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article imageReview: Leonard Cohen produces a work of genius with Old Ideas

By Kev Hedges     Feb 8, 2012 in Entertainment
Old Ideas is Cohen's twelfth studio album with Columbia Records, a career spanning 45 years of a baritone performer who is astonishingly still at the top of his game.
The album released worldwide at the beginning of February 2012 features 10 new tracks, each one grows on the listener like a smokey, whisky-filled late night melody. The master class use of harmonious female backing vocalists, such as Jennifer Warnes and Sharon Robinson on Darkness to the melodic use of keyboard structure drifting softly beside Cohen's gravel-voiced poetry.
The track Anyhow sounds timeless, a recording that could easily have been played comfortably in a Harry Lime-themed downtown bar several decades ago or in a rustic folk club in a basement in Berlin. It washes over the listener like a gentle mountain stream over a smooth boulder in the scree. Crazy To Love You shows Cohen's sentimental side and Amen could be the album's answer to the new "Hallelujah."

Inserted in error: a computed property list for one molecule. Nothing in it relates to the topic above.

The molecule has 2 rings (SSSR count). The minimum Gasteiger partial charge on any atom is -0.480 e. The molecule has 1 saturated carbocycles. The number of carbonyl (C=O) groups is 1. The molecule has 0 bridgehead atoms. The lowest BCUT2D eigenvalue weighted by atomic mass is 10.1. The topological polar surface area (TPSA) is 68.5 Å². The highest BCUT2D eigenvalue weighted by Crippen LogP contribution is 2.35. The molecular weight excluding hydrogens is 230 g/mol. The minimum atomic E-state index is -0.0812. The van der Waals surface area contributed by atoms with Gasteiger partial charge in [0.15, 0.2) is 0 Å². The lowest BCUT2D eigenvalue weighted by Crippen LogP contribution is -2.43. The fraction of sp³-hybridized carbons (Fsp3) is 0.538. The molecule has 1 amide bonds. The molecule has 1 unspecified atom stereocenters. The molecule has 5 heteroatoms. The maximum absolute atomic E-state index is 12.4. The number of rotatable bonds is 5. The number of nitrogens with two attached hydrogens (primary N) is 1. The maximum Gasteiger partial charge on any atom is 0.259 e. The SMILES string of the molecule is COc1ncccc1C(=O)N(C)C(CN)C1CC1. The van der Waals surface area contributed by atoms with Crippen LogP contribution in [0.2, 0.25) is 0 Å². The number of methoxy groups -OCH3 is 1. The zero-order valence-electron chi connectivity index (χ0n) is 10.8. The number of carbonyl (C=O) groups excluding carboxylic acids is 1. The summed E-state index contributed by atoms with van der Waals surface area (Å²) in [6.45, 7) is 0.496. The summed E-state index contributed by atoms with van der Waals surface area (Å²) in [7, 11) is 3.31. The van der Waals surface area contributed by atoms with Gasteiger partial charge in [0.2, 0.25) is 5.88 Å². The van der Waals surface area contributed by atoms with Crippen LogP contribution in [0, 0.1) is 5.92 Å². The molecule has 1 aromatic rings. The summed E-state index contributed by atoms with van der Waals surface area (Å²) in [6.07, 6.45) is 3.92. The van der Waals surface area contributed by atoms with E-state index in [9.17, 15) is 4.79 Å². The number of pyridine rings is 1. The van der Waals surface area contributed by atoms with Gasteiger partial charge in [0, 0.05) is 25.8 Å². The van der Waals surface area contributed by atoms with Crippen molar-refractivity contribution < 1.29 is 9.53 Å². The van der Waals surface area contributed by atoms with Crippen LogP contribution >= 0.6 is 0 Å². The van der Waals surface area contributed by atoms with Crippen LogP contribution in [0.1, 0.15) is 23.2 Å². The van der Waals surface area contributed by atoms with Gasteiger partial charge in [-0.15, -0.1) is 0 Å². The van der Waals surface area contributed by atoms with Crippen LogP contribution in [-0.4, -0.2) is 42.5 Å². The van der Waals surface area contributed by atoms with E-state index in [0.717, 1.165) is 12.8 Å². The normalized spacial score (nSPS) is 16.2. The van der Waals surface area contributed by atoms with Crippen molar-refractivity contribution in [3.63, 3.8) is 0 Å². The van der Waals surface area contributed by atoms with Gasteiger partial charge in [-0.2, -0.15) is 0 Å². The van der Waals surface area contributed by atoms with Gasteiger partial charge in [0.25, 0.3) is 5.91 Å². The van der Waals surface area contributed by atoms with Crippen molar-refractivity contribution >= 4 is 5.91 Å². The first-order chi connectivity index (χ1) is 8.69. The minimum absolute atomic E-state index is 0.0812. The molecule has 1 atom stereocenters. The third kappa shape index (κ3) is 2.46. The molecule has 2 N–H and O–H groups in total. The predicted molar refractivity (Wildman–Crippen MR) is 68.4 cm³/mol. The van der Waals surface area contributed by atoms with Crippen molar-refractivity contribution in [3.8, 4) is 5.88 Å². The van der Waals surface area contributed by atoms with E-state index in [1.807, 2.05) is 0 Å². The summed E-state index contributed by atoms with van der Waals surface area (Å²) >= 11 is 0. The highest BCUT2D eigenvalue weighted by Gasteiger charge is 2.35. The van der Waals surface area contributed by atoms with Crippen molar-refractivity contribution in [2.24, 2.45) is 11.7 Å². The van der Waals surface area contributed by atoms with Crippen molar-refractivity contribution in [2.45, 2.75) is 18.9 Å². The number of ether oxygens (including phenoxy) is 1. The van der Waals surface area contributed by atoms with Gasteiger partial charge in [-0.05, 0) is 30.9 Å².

The album has so far received unprecedented worldwide acclaim and has broken creative and commercial heights for the 77-year-old Canadian folk-rock legend. Old Ideas has been described as an album of songs that nobody knows and everyone will treasure.
The album has already reached the top of the charts in no less than 17 countries. The poet still covers those tropes of sexuality, mortality, religion, isolation and relationships. There is still a vibrancy to the voice and love-weary heartbroken souls will once again be lifted through the night as they listen to Old Ideas.
Jesse Kornbluth of The Huffington Post writes,
The lyrics are something else: considered, bone-deep, precise. And smart in a way that looks like his best work – a reach for what is eternally true... He insists he has no answers...but we know he does something even more important: He asks the right questions.
For me the album suggests we are nowhere near Closing Time yet on the legendary memories of Cohen's music. For once again the dapper gent has tipped his fedora to us in humility and gratitude in a sea of Old Ideas.
More about old ideas, Leonard cohen, Columbia Records
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